University of Plymouth Considers Redundancies
22nd Oct 2018
Theresa May's former chief of staff has described the current university fee system as a "unsustainable Ponzi scheme", which is in need of radical reform.
Nick Timothy compared the fee system in England to the investment scam, whereby high returns are promised for investors, but are in fact generated by using money from new investors. Eventually the scam runs out of funds and the whole scheme collapses.
Mr Timothy wrote: "Tuition fees were supposed to make university funding fairer for the taxpayer, but more than three quarters of graduates will never pay back their debts.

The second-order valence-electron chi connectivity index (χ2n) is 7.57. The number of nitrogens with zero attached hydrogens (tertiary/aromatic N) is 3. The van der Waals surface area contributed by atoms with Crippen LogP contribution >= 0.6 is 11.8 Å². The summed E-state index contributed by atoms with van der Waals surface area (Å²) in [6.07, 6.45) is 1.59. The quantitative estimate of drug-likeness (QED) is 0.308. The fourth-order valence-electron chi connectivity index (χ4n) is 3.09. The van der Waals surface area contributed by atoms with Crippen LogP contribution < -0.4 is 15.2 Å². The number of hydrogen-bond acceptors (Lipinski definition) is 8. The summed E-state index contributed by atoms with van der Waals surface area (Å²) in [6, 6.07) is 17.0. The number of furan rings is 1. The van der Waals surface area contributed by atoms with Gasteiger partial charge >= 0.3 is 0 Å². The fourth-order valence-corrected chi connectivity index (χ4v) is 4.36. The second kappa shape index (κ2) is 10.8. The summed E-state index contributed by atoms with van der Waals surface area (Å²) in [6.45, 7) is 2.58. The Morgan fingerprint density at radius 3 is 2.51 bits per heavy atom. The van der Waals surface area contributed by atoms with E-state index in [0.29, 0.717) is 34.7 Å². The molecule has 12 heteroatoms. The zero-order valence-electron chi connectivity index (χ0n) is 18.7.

"We have created an unsustainable and ultimately pointless Ponzi scheme, and young people know it.
"With average debts of £50,000, graduates in England are the most indebted in the developed world."
Mr Timothy resigned as a Number 10 adviser following the 2017 election but had backed the idea of a single financial entitlement, which could be spent on any kind of tertiary education, including technical courses.
He suggested governments had wrongly assumed that an increase in university graduates would boost economic growth, and that technical qualifications were more likely to boost productivity.
Responding to the comments, universities minister Jo Johnson defended the system. Mr Johnson said: "Young people from the poorest areas are now 43% more likely to go to university than in 2009-10, and 52% more likely to attend a high tariff institution."
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